You don’t have to take my word for it. From the study notes of the well-respected, evangelical ESV Study Bible (which continues to be my personal Bible of choice):

1 Pet. 5:13 She who is at Babylon, who is … chosen almost certainly refers to the church in Rome, not a literal woman (cf. “elect lady,” 2 John 1, 13). Although the Babylon of the OT was in ruins, the reference resonates with the OT, where “Babylon” represents a center of earthly power opposed to God (cf. Isaiah 13–14; Jeremiah 50–51; see also Revelation 17–18), and in Peter’s day that city would be Rome. The language of “Babylon” and “chosen” forms an inclusio (a literary envelope) with the first verse of the book: the OT background to “Babylon” reminds believers that though they are exiles, they are “elect exiles” (1 Pet. 1:1) who will receive the promised inheritance. Mark is the same John Mark who traveled with Paul and Barnabas on their first missionary journey (cf. Acts 12:25; 13:5, 13; 15:36–39). Though he left Paul and Barnabas, he was later restored to his former usefulness (Col. 4:10; 2 Tim. 4:11; Philem. 24). Peter would have known Mark from the earliest days, because the church met in his mother’s home (Acts 12:12). In addition, this verse shows a close relationship between Peter and Mark (my son) and is one indication of the validity of the early church tradition that Mark wrote his Gospel at Peter’s direction.

Writing under the emperor Nero, Peter would wisely have used discretion in revealing his whereabouts in writing, lest his letter be intercepted by Roman authorities. The symbolism that is transparent to Christians today would not have been so explicit to those not so steeped in the Old Testament or ancient Mesopotamian history.

St. Clement of Rome

Among the earliest surviving testimony outside the Bible is the first letter of Clement (1 Clement), which is usually dated to around 95 or 96 A.D. Clement of Rome, as evident from the letter, was a high official of the Church in Rome, writing in exhortation to the Church at Corinth to settle a division between the established elders and an upstart faction. The Roman Catholic Church today holds St. Clement to have been the third bishop of Rome (i.e. pope); early patristic writers varied in their listings, placing Clement anywhere from second to fourth. His letter is a clear early example of the bishop of Rome exerting authority over other churches.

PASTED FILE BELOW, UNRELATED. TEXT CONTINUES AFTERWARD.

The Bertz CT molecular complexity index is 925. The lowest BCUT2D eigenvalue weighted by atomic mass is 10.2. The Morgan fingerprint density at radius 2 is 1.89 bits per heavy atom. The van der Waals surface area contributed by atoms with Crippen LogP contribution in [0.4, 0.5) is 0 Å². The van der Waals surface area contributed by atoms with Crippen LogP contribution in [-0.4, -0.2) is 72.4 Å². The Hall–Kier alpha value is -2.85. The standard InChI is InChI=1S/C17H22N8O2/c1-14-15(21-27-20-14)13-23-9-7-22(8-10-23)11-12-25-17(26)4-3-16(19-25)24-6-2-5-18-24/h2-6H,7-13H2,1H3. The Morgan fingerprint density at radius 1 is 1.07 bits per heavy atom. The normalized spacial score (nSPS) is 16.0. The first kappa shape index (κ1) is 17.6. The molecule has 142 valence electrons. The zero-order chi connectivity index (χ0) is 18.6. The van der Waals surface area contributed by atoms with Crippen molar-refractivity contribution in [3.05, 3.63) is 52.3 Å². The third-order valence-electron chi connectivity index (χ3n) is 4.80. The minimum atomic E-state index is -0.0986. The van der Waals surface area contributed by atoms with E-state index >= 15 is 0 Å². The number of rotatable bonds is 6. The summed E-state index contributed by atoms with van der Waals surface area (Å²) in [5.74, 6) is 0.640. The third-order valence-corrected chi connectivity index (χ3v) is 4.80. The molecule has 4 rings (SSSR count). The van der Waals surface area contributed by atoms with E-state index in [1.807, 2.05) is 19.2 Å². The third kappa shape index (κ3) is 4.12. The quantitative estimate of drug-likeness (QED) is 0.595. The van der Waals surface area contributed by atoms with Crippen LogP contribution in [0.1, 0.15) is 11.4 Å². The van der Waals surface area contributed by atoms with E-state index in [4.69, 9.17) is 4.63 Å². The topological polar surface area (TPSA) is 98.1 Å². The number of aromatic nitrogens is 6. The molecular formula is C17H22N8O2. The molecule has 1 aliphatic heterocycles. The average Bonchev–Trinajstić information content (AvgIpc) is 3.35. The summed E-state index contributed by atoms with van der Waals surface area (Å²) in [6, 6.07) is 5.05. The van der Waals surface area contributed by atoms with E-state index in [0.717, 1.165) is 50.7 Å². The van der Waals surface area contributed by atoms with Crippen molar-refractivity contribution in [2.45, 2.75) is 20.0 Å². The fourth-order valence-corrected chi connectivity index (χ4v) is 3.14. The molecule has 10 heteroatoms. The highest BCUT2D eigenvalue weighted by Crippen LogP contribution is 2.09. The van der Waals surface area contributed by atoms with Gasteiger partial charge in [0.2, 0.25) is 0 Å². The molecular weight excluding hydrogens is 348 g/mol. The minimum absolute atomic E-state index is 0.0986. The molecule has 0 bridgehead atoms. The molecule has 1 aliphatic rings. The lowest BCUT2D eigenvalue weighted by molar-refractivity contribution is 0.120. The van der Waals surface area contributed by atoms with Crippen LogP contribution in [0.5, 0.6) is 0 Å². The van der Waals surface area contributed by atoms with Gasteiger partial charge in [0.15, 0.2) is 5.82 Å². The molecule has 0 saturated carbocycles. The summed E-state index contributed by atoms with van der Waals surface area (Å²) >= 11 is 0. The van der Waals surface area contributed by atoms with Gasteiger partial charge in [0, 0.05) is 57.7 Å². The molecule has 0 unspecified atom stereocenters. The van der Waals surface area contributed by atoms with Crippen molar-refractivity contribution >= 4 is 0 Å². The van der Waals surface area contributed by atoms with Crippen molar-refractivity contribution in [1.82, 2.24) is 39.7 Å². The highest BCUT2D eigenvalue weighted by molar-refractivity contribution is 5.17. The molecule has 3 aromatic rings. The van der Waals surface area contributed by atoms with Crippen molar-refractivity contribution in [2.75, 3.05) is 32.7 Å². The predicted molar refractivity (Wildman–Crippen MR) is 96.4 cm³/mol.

Regarding St. Peter, St. Clement did not speak to the specifics of Peter’s fate, but wrote (1 Clement 5–6, trans. Kirsopp Lake, in The Apostolic Fathers, vol. I, Loeb Classical Library, London and New York: William Heinemann, 1919):

But, to cease from the examples of old time, let us come to those who contended in the days nearest to us; let us take the noble examples of our own generation. Through jealousy and envy the greatest and most righteous pillars of the Church were persecuted and contended unto death. Let us set before our eyes the good apostles: Peter, who because of unrighteous jealousy suffered not one or two but many trials, and having thus given his testimony (μαρτυρήσας) went to the glorious place which was his due. Through jealousy and strife Paul showed the way to the prize of endurance; seven times he was in bonds, he was exiled, he was stoned, he was a herald both in the East and in the West, he gained the noble fame of his faith, he taught righteousness to all the world, and when he had reached the limits of the West he gave his testimony (μαρτυρήσας) before the rulers, and thus passed from the world and was taken up into the Holy Place,―the greatest example of endurance. To these men with their holy lives was gathered a great multitude of the chosen, who were the victims of jealousy and offered among us (ἐν ἡμῖν) the fairest example in their endurance under many indignities and tortures.